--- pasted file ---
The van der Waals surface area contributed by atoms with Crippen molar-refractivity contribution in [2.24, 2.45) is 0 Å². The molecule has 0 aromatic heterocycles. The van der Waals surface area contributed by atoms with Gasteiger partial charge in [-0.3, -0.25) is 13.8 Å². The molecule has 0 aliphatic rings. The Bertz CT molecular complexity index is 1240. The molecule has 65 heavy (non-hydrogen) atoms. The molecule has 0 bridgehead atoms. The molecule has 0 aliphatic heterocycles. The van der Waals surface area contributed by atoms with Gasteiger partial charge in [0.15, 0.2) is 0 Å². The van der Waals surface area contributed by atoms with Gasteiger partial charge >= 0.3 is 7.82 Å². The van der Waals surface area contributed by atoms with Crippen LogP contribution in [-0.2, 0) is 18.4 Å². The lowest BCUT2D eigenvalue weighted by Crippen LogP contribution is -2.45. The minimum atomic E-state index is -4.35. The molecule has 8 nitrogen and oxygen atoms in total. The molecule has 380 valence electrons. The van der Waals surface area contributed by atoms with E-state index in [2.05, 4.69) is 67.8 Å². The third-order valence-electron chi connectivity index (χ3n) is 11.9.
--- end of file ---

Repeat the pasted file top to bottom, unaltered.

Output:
The van der Waals surface area contributed by atoms with Crippen molar-refractivity contribution in [2.24, 2.45) is 0 Å². The molecule has 0 aromatic heterocycles. The van der Waals surface area contributed by atoms with Gasteiger partial charge in [-0.3, -0.25) is 13.8 Å². The molecule has 0 aliphatic rings. The Bertz CT molecular complexity index is 1240. The molecule has 65 heavy (non-hydrogen) atoms. The molecule has 0 bridgehead atoms. The molecule has 0 aliphatic heterocycles. The van der Waals surface area contributed by atoms with Gasteiger partial charge in [0.15, 0.2) is 0 Å². The van der Waals surface area contributed by atoms with Gasteiger partial charge >= 0.3 is 7.82 Å². The van der Waals surface area contributed by atoms with Crippen LogP contribution in [-0.2, 0) is 18.4 Å². The lowest BCUT2D eigenvalue weighted by Crippen LogP contribution is -2.45. The minimum atomic E-state index is -4.35. The molecule has 8 nitrogen and oxygen atoms in total. The molecule has 380 valence electrons. The van der Waals surface area contributed by atoms with E-state index in [2.05, 4.69) is 67.8 Å². The third-order valence-electron chi connectivity index (χ3n) is 11.9.